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What Is a Word Map?

What Is a Word Map?

Who doesn’t love a treasure map?

 

Even as adults, many of us can remember drafting up a map on looseleaf paper and excavating a neighbor’s yard, a local park, or maybe just a bedroom.

 

With word mapping, parents and educators can utilize the magic of a treasure map. By framing new words as treasures waiting to be found, reading becomes 10x more exciting - and infinitely more rewarding. Read on to learn more about the magic of word maps, followed by ways to incorporate this strategy into daily reading lessons.

magic of Word Map

What is a word map?

 

A word map is a process used to break a new word into its phonemes for clear understanding.

 

A quick refresher: a phoneme is simply an individual unit of sound in a word. Graphemes are the individual letters or letter units that correspond to phonemes.

 

To complete a traditional word map, a reader needs to:

 

  • Speak the word aloud to hear and “feel” the phonemes, as well as to clarify the word’s meaning
  • Break the word down into its phonemes (orally)
  • Write down the graphemes that correspond to each sound in the word
  • Write the entire word down!

 

Follow these four steps, and voilà: you’ve just mapped a word.

 

How to use word maps

 

If you’re knee-deep in the research on word maps, you probably already know this: there are lots of ways to approach word mapping!

 

While many teachers rely on the four-step process outlined above, others define word maps more broadly. In general, a word map is any visual aid that helps students make connections between new vocabulary words, synonyms, and real-world applications of the new words.

 

For example: some reading teachers use a four-corner word map with one of the following details in each corner:

 

  1. The student’s definition of the word
  2. Synonyms of the word
  3. A meaningful use of the word in a sentence
  4. The student’s drawing of the word!

 

This word mapping strategy doesn’t require that students break down words into their phonemes, which may be more appropriate depending on the needs and goals of your students.

Word Map

An example word map. Image Source

 

Word mapping activities

 

Like so many reading activities, we recognize that mapping can be trickier in practice!

While the science of reading supports the effectiveness of this strategy, many educators find it challenging to use word maps in ways that feels fun, rewarding, and effective.

 

If you’re struggling to create the right vocabulary lesson for your students, don’t sweat it. Here are some simple and accessible word mapping activities that can be used both at-home and throughout the school day.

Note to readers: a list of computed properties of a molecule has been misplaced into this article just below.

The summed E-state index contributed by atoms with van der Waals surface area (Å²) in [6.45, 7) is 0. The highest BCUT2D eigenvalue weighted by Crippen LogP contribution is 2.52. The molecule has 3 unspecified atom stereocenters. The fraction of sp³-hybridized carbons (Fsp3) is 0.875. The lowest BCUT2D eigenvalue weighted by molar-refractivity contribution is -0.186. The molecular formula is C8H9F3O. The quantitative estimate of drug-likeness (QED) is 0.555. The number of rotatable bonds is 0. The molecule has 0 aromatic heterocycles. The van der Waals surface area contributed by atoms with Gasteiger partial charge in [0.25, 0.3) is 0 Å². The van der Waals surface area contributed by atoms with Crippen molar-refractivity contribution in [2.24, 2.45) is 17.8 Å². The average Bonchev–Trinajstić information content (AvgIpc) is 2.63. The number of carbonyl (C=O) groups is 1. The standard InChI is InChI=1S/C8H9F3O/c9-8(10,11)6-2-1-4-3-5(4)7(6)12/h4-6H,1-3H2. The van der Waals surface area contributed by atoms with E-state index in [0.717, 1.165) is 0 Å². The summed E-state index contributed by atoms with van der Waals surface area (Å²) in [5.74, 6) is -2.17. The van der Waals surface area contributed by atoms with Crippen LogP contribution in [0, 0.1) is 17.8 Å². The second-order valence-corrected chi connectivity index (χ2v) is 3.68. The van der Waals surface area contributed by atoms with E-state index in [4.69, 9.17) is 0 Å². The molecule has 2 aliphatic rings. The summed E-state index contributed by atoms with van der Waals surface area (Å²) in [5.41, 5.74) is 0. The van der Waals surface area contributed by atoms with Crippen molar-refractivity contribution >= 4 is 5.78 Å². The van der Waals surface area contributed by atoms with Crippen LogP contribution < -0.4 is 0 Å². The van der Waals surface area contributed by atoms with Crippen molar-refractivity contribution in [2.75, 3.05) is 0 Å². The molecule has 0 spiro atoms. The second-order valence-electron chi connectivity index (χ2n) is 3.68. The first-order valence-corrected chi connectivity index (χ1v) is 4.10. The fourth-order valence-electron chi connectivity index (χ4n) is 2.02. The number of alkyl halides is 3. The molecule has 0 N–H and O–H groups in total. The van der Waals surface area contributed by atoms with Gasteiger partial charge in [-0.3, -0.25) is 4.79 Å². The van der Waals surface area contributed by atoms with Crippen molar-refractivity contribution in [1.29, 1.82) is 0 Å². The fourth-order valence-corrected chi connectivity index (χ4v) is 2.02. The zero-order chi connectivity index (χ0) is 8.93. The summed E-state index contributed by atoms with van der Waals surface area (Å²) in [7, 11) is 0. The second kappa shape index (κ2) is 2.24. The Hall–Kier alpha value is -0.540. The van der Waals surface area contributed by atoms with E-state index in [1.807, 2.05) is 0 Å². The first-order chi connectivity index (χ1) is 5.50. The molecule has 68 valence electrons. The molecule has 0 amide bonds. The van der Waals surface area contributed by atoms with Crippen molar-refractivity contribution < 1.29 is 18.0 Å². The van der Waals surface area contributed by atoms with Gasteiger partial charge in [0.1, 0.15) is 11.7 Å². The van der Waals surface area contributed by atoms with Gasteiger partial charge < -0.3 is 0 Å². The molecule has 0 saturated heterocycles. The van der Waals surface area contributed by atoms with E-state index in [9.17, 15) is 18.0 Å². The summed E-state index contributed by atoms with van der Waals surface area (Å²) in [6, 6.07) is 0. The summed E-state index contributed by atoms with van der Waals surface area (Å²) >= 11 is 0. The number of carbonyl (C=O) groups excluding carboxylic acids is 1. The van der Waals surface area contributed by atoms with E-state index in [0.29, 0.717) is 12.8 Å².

1.     Tap it out!

If students are breaking a word down into its phonemes, have them use their fingers to tap the sounds as they speak and/or hear them in a word. Once they’ve segmented the sounds, they can write - or “map” - each grapheme in its corresponding box.

 

Teachers can create simple worksheets to do this; or, if you’re at home, you can easily practice word mapping with your child using a blank notebook and colorful pencils.

 

2.     Use a phoneme popper.

Whether you have old bubble wrap or one of these trendy fidget popper toys, both can be used for word mapping! As students sound out a word, they first push down on a popper and then write the corresponding grapheme. It’s a playful, hands-on way to introduce students to the concept of word maps.

Learn words with word map
3.     Make word art.

When students are mapping new words, don’t be afraid to summon their creative genius! Drawing each word helps students visualize - and remember - their new vocabulary.

 

4.     Turn new vocabulary into a treasure hunt.

After a long day of school and extracurricular activities, kids may not want to sit down and complete another word map - and that’s okay! On days when sitting still is tough, consider these word treasure hunt activities to get everyone moving:

 

  • Write a new word in chalk on the sidewalk, then have kids find things around the house, apartment, or yard that relate to that word
  • Stick a new word on the refrigerator each day, and then make drawings (or take pictures) of things that relate to that word.

 

With a little bit of creativity, word mapping can be an exciting, versatile way to sprinkle new words - and a hint of magic - into each day.

magic of word map

Take-Aways:

 

  • Word maps are any visual organizers that help readers make connections between new words, synonyms, and how these words show up in sentences (and in real life!).
  • Depending on the needs and skills of their students, teachers and parents can use a range of word mapping strategies to introduce new vocabulary.
  • Some of our favorite word mapping activities include:
    • Tapping it out
    • Using phoneme poppers
    • Drawing new words
    • Creating word treasure hunts

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